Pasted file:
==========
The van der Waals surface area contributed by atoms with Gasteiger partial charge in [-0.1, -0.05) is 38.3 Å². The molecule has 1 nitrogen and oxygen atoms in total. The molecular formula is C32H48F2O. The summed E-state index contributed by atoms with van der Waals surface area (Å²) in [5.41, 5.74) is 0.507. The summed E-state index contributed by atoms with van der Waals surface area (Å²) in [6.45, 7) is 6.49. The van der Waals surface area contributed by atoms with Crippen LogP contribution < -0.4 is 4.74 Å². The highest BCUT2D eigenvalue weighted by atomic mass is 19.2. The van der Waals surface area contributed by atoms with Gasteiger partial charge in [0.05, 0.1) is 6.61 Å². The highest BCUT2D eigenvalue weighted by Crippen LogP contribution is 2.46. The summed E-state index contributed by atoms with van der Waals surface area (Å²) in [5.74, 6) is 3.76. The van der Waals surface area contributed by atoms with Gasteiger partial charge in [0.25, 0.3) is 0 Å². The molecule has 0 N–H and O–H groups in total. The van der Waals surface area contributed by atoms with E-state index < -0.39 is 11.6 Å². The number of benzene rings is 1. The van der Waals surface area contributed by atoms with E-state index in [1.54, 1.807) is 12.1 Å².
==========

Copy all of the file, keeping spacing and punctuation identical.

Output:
The van der Waals surface area contributed by atoms with Gasteiger partial charge in [-0.1, -0.05) is 38.3 Å². The molecule has 1 nitrogen and oxygen atoms in total. The molecular formula is C32H48F2O. The summed E-state index contributed by atoms with van der Waals surface area (Å²) in [5.41, 5.74) is 0.507. The summed E-state index contributed by atoms with van der Waals surface area (Å²) in [6.45, 7) is 6.49. The van der Waals surface area contributed by atoms with Crippen LogP contribution < -0.4 is 4.74 Å². The highest BCUT2D eigenvalue weighted by atomic mass is 19.2. The van der Waals surface area contributed by atoms with Gasteiger partial charge in [0.05, 0.1) is 6.61 Å². The highest BCUT2D eigenvalue weighted by Crippen LogP contribution is 2.46. The summed E-state index contributed by atoms with van der Waals surface area (Å²) in [5.74, 6) is 3.76. The van der Waals surface area contributed by atoms with Gasteiger partial charge in [0.25, 0.3) is 0 Å². The molecule has 0 N–H and O–H groups in total. The van der Waals surface area contributed by atoms with E-state index < -0.39 is 11.6 Å². The number of benzene rings is 1. The van der Waals surface area contributed by atoms with E-state index in [1.54, 1.807) is 12.1 Å².